I lost my dad decades ago.
But then this guy comes along who likes to sing as he walks, a jolly Irishman who laughs and cracks wise with a hint of the devil in him and I remember that guy.
We become friendly, but then who isn’t a friend of his? He gives me his email address, and I don’t know, do you believe in signs from beyond? Or remarkable coincidences?
Vin Scully uses an email address that makes you believe his nickname is “Red.” My dad’s name was John, but everyone called him “Red.”
Now I know what you’re thinking, the poor guy lost it when he fell in that Phoenix hotel room and he’s still down for the count.
Maybe so, but I look forward to talking to Vin Scully as much as anyone I know.
If you had a chance to talk to your father again, or come close to faking it, how much would that mean to you?
So I emailed Red, told him I wanted to use him as I ease my way back to work.
He was there for me Friday.
I remember someone else you would hear before you would see, and what a great sound it was. You hear that Scully voice now and how do you not feel better?
On this day Scully’s coughing, something my dad did every day of his life. Don’t know what it’s doing for Scully now, but I find his barking comforting.
Like I said, do you believe in signs from beyond?
He says he won’t miss the season opener as he did a year ago with a cold, “But I’ve added to my fun this season. I have a torn rotator cuff. Maybe pulling a suitcase, I don’t know.
“The good thing is I won’t miss a turn because it’s not my throwing arm,” says the old southpaw.
And we’re laughing. But we’ll see what happens when he reads and thinks, “Page 2 as my son — nooooo!”
Before we meet, he has already greeted Marie, the elevator operator, and Robert and James, who stand watch at the entrance of the Vin Scully Press Box. Sometimes you wonder if he’s auditioning to be a Walmart greeter.
“These are my friends,” he says, and you would seriously have to wonder about someone considered the enemy.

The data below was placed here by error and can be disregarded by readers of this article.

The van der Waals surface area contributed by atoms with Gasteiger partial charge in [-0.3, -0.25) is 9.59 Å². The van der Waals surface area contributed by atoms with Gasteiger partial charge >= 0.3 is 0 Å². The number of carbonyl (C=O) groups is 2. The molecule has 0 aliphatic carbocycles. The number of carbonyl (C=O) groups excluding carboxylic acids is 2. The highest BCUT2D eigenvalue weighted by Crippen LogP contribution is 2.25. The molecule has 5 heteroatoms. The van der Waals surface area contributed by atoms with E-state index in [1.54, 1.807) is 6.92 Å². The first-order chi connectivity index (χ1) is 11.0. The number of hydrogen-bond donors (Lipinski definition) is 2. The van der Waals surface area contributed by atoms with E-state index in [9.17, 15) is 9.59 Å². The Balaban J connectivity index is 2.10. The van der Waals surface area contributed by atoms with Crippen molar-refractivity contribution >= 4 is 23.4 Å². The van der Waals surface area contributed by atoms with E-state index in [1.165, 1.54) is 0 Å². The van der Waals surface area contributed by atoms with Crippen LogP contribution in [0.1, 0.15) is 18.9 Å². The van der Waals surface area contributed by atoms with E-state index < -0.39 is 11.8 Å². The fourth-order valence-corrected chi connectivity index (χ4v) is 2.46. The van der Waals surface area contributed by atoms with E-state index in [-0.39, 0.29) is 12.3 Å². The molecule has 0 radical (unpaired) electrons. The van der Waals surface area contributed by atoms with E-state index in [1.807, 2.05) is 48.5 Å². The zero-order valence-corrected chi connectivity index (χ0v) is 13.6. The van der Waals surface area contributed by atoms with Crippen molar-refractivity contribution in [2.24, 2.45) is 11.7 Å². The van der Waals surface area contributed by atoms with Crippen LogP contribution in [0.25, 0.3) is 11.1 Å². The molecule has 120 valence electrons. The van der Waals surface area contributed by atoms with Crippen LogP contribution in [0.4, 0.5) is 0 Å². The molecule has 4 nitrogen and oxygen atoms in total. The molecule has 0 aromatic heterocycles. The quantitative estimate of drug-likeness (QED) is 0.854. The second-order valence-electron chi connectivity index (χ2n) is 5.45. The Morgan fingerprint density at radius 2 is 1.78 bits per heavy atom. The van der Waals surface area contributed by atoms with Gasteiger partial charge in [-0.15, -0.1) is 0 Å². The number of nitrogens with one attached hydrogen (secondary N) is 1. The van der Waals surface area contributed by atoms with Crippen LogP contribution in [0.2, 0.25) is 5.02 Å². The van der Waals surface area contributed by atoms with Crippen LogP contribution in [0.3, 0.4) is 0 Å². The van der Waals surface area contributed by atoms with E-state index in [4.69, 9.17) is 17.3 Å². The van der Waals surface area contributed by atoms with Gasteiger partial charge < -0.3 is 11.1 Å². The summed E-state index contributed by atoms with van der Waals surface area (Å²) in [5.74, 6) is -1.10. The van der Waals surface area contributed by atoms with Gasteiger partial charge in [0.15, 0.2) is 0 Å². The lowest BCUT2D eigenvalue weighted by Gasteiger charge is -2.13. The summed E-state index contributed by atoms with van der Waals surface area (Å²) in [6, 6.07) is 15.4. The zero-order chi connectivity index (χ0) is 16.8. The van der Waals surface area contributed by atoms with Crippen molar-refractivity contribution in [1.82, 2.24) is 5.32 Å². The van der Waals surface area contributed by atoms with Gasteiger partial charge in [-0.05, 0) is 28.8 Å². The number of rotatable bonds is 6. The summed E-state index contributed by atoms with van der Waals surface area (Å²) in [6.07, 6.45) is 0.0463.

“I look at this job as a challenge — if still I got it. I guess it’s a fear of failure,” he adds, admitting he hears criticism on occasion. “And it hurts.”
He sounds so natural behind a microphone, as he tells everyone it’s time for Dodger baseball, but he’s all about the homework. Today he’s talking Romeo and Juliet.
He doesn’t have it quite memorized, but he gives it a try: “When he shall die, take him out in little stars, and he will make the face of heaven so fine. That all the world will be in love with night, and pay no worship to the garish sun.”
He says there might be a moment when he needs to call on such a thing. He’ll be ready.
I don’t tell him my dad loved Shakespeare. No reason to creep him out.
We discuss “Homeland,” Grouch Marx movies and this is the way it should always be. I tell him so.
“I don’t take myself that seriously,” he says. “I don’t think if I’m not here people are really going to miss me. Let’s face it, I grew up with the great Mel Allen. He’s gone and the Yankees haven’t missed a game.”
I start to tell him he’s a part of everyone’s family, but I realize I mean it in a different way. I bet if we played golf he wouldn’t let me win either.
“I would be frightened if I retired,” he says when asked about the prospect. “I don’t know what I would do.”
So how does he get through an off-season?
“I have one little secret,” says Scully, who will be bringing his wife to work Monday. “I know I’m going to work again.
“You know it hasn’t all been beer and skittles,” he adds. “We’ve had heartache and pain. I think I need these fans far more than they need me.”
Scully is 85, so many nights spent away from home and the memory of Don Drysdale dying in a hotel room in Montreal is still painful as he recounts that day.
“When I’m in a hotel room I hear my own meter ticking,” concludes Scully. “That’s my life: tick, tick, ticking away in a hotel room.
“But it’s also being Irish and from the moment you can understand anything you’re told you’re going to die. I know it all can be gone in seconds, so I’m living it.
“I had one of our beautiful grandchildren, K-K, crawl onto my lap, cuddle and put her little hands around my face. Inside I’m thinking I’m king of the world and she says, ‘Grandpa?’
“Yes honey, I tell her. ‘You’re old,’ ” she says.
“You bet I am, I tell her.”
“And she says, ‘Grandpa, you’re going to die.’
“Bless your heart,’ I tell her, everyone, even the flowers, are going to die. But look how lucky I am.”
Aren’t we all.